Godfather has been out for just over two weeks and it seems that Wiley is getting the recognition he deserves. Thanks to the overwhelming support of what has been dubbed his “final album” Godfather has become Wiley’s first top ten album, although this is somewhat criminal considering his body of work it’s a landmark moment for not just Wiley himself, but the scene as a whole. To celebrate this landmark moment, we’ll take on the mammoth task of hand-picking seven of the hardest bars that Wiley sprays on The Godfather.
“Bring Them All/ Holy Grime” (ft. Devlin)
There is no hook required when you have two heavyweights like Devlin and Wiley on the same track. After the coloured history the two have had, it’s great to finally seem them join forces and produce some pure unadulterated grime. Wiley’s standout bar comes at the end of his first verse where he reminds us that after all these years in the game he hasn’t lost any of his lyrical potency.
“Let me go on and enjoy what I created
Man will jump on the stage and go ape shit
For years I’ve been killin’ it, trust me
Swear down, I will never get rusty
My lyrics dem will rough up your lyrics like rugby
For the work I put in, the fans love me”
“Back With A Banger”
When you’ve got a flow as immaculate as Wiley’s, the beats have to match up; hence why Wiley enlists Brummie-born Preditah to work his magic behind the boards. In this bar Wiley makes reference to how grime has gone global in recent years while simultaneously reminding us of his divine status in the scene by skilfully weaving in a biblical reference.
“Dons could be richer or poor, I won’t class ’em
Dons could be ready for war, my bars spark ’em
My sound travels the seas, that’s why I part ’em
I can be foul, poisonous dart them”
“Can’t Go Wrong”
Wiley has always stuck to his guns and believed in grime when all but a few had jumped ship. Aside from the odd commercial tune here and there Wiley’s back catalogue has been strictly grime and he’s been through some tumultuous times with a number of labels because of it, but it seems he was right all along and he’s now reaping the benefits:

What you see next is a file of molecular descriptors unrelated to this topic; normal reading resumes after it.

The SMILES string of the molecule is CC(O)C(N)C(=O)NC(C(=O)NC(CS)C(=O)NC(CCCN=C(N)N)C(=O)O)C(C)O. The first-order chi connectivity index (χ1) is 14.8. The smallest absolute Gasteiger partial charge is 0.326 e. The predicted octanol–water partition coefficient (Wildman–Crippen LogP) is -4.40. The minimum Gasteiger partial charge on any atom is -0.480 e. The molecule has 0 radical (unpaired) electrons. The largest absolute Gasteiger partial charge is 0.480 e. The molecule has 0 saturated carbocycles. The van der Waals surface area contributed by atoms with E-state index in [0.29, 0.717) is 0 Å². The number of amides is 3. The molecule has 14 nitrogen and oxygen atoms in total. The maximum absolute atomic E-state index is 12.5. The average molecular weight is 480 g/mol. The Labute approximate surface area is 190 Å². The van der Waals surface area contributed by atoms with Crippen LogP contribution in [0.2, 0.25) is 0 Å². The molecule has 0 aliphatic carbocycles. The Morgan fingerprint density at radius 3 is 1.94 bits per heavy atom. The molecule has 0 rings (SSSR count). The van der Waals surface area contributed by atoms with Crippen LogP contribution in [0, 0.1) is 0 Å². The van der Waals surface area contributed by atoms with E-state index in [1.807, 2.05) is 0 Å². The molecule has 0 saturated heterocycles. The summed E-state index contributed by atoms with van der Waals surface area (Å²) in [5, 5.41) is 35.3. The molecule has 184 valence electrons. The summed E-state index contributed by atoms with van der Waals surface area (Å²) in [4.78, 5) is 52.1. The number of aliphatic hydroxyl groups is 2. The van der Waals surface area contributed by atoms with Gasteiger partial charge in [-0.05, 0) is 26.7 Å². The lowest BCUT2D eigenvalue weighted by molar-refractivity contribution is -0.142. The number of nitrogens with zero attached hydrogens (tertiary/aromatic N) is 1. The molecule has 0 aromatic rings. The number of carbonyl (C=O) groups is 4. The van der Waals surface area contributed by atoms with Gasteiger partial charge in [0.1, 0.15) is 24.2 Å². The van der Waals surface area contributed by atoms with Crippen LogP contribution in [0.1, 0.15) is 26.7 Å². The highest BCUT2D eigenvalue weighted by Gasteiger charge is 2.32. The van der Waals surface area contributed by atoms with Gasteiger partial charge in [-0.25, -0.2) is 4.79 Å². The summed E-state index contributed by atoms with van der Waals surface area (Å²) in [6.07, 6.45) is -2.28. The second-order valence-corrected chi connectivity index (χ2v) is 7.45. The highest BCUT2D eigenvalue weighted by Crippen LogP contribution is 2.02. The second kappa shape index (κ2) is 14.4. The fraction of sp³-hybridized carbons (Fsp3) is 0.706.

“Dad told me, “Don’t follow the herd”
Instinct, yes, I follow the word
I used to go and get what I’m given
Now I go and get what I’m worth
Still goin’ strong ’cause I gotta believe
That I’m the wickedest grime MC on this earth”
“My Direction” (ft. Lethal Bizzle)
When Wiley calls you for a feature, it’s most certainly not a call you don’t respond to. The features on the whole album are incredible as Wiley gathers veterans and heirs to the throne to share lyrical responsibility. On this tune the hardest bar has to be an ode to his the most famous grime clash to date, Wiley Vs Kano. The bar, although not exactly the same as the one he sprayed in the clash, is certainly reminiscent of it.
“Yo, my name’s Wiley, I’m grimy
I’m too shystie, you won’t get beside me
You won’t get by or go past me, don’t put it past me
Blud, you will never outlast me”
“Like it Or Not” (ft. Breeze)
Wiley, acknowledging that his audience has shifted over the years, seeks to remind many of the newer listeners that he’s been there since grime’s inception and long before it in fact. Going through the many trials and tribulations in East London gave him the inspiration to create the sound that we all know and love, it’s important that we don’t forget its origins.
“Blud, I was on the roof, I was in the trenches
I was on the mic chattin’ ’bout sixth senses
I was on the radio, legal and pirate
I was in the hood when they first called Trident
Doors gettin’ kicked off, guns gettin’ found
How’d you think I produced the coldest sound?
I was in the zone, anywhere you go
You can tell a man this ain’t a bogus sound”
No one has had quite the amount of longevity that Wiley has had in grime. The faith he’s had has been unwavering, but despite being in the game so long he’s never sounded dated and he’s always managed to remain relevant. Although when you’re one of the founding fathers of an entire genre it’s hard to not remain relevant.
“I’ve learned loads and loads through time
Let me give a shout to my scene one time
Let me give a shout to my scene two time
Now I get clocked like a sport shoe sign
Man jump ahead like more food time
I can still spray up the riddims
Of the oldest or the new grime”
“Laptop” (ft. Manga)
One of the most amazing things about grime is its DIY nature. Some of the most iconic beats and tunes have not been made in mulit-million pound studios but more likely in someone’s bedroom with software they illegally torrented from the internet. It’s a well known fact that Dizzee’s entire debut album was produced on Fruity Loops, probably illegally downloaded as well. Wiley drops bars paying homage those early days:
“Let me tell you how man got here
Started off with the cracked software
All them plugins made man
So much money and it didn’t stop there
Went on for years of my life
I was in the kitchen makin’ riddims all night
Sound card, mic and a keyboard
And I wasn’t lookin’ for a reward
I was doin’ it, passion, a leader”